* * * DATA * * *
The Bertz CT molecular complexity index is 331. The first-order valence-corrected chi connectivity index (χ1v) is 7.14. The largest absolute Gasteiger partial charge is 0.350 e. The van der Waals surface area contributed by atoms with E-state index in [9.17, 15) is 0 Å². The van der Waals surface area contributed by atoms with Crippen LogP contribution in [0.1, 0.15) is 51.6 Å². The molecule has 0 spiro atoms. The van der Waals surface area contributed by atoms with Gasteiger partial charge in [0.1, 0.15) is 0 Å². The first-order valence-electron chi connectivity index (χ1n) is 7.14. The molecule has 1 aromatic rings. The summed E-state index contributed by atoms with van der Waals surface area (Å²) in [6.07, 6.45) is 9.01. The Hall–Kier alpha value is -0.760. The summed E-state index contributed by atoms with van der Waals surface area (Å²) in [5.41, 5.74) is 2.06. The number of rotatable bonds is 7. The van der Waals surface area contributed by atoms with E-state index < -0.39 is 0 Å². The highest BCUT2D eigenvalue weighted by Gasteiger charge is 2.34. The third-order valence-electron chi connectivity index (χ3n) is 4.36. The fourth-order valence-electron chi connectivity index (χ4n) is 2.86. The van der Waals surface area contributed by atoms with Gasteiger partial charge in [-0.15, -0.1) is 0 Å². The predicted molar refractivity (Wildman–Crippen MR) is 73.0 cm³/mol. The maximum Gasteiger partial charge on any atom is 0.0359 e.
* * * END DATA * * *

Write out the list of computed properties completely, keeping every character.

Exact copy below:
The Bertz CT molecular complexity index is 331. The first-order valence-corrected chi connectivity index (χ1v) is 7.14. The largest absolute Gasteiger partial charge is 0.350 e. The van der Waals surface area contributed by atoms with E-state index in [9.17, 15) is 0 Å². The van der Waals surface area contributed by atoms with Crippen LogP contribution in [0.1, 0.15) is 51.6 Å². The molecule has 0 spiro atoms. The van der Waals surface area contributed by atoms with Gasteiger partial charge in [0.1, 0.15) is 0 Å². The first-order valence-electron chi connectivity index (χ1n) is 7.14. The molecule has 1 aromatic rings. The summed E-state index contributed by atoms with van der Waals surface area (Å²) in [6.07, 6.45) is 9.01. The Hall–Kier alpha value is -0.760. The summed E-state index contributed by atoms with van der Waals surface area (Å²) in [5.41, 5.74) is 2.06. The number of rotatable bonds is 7. The van der Waals surface area contributed by atoms with E-state index < -0.39 is 0 Å². The highest BCUT2D eigenvalue weighted by Gasteiger charge is 2.34. The third-order valence-electron chi connectivity index (χ3n) is 4.36. The fourth-order valence-electron chi connectivity index (χ4n) is 2.86. The van der Waals surface area contributed by atoms with Gasteiger partial charge in [-0.15, -0.1) is 0 Å². The predicted molar refractivity (Wildman–Crippen MR) is 73.0 cm³/mol. The maximum Gasteiger partial charge on any atom is 0.0359 e.